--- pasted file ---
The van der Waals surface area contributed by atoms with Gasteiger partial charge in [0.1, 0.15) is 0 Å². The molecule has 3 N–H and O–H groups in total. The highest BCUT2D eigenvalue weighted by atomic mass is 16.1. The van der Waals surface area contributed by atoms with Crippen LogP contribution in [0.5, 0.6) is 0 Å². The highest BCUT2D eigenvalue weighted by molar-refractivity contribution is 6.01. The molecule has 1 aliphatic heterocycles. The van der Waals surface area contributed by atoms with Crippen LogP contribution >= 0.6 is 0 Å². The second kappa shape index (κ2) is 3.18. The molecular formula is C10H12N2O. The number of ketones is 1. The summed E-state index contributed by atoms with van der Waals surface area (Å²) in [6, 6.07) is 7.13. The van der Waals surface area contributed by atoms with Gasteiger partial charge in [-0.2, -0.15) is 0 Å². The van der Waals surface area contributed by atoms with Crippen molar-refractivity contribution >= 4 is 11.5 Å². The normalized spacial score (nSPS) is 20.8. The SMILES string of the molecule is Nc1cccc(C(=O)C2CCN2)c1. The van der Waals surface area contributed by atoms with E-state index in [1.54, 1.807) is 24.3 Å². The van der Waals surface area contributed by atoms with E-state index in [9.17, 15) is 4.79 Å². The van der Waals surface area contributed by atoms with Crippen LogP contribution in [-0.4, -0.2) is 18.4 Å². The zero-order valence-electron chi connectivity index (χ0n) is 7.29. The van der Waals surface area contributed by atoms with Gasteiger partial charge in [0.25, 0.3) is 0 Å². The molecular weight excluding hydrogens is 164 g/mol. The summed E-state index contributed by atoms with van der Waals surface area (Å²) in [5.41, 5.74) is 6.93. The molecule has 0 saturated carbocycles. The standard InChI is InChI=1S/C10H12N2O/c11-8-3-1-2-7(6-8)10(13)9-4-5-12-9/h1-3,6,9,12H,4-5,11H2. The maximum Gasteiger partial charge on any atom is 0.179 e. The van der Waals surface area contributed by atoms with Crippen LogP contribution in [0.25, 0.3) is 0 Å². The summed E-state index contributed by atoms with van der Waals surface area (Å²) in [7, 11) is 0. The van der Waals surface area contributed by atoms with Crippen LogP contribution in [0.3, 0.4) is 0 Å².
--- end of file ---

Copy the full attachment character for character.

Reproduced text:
The van der Waals surface area contributed by atoms with Gasteiger partial charge in [0.1, 0.15) is 0 Å². The molecule has 3 N–H and O–H groups in total. The highest BCUT2D eigenvalue weighted by atomic mass is 16.1. The van der Waals surface area contributed by atoms with Crippen LogP contribution in [0.5, 0.6) is 0 Å². The highest BCUT2D eigenvalue weighted by molar-refractivity contribution is 6.01. The molecule has 1 aliphatic heterocycles. The van der Waals surface area contributed by atoms with Crippen LogP contribution >= 0.6 is 0 Å². The second kappa shape index (κ2) is 3.18. The molecular formula is C10H12N2O. The number of ketones is 1. The summed E-state index contributed by atoms with van der Waals surface area (Å²) in [6, 6.07) is 7.13. The van der Waals surface area contributed by atoms with Gasteiger partial charge in [-0.2, -0.15) is 0 Å². The van der Waals surface area contributed by atoms with Crippen molar-refractivity contribution >= 4 is 11.5 Å². The normalized spacial score (nSPS) is 20.8. The SMILES string of the molecule is Nc1cccc(C(=O)C2CCN2)c1. The van der Waals surface area contributed by atoms with E-state index in [1.54, 1.807) is 24.3 Å². The van der Waals surface area contributed by atoms with E-state index in [9.17, 15) is 4.79 Å². The van der Waals surface area contributed by atoms with Crippen LogP contribution in [-0.4, -0.2) is 18.4 Å². The zero-order valence-electron chi connectivity index (χ0n) is 7.29. The van der Waals surface area contributed by atoms with Gasteiger partial charge in [0.25, 0.3) is 0 Å². The molecular weight excluding hydrogens is 164 g/mol. The summed E-state index contributed by atoms with van der Waals surface area (Å²) in [5.41, 5.74) is 6.93. The molecule has 0 saturated carbocycles. The standard InChI is InChI=1S/C10H12N2O/c11-8-3-1-2-7(6-8)10(13)9-4-5-12-9/h1-3,6,9,12H,4-5,11H2. The maximum Gasteiger partial charge on any atom is 0.179 e. The van der Waals surface area contributed by atoms with Crippen LogP contribution in [0.25, 0.3) is 0 Å². The summed E-state index contributed by atoms with van der Waals surface area (Å²) in [7, 11) is 0. The van der Waals surface area contributed by atoms with Crippen LogP contribution in [0.3, 0.4) is 0 Å².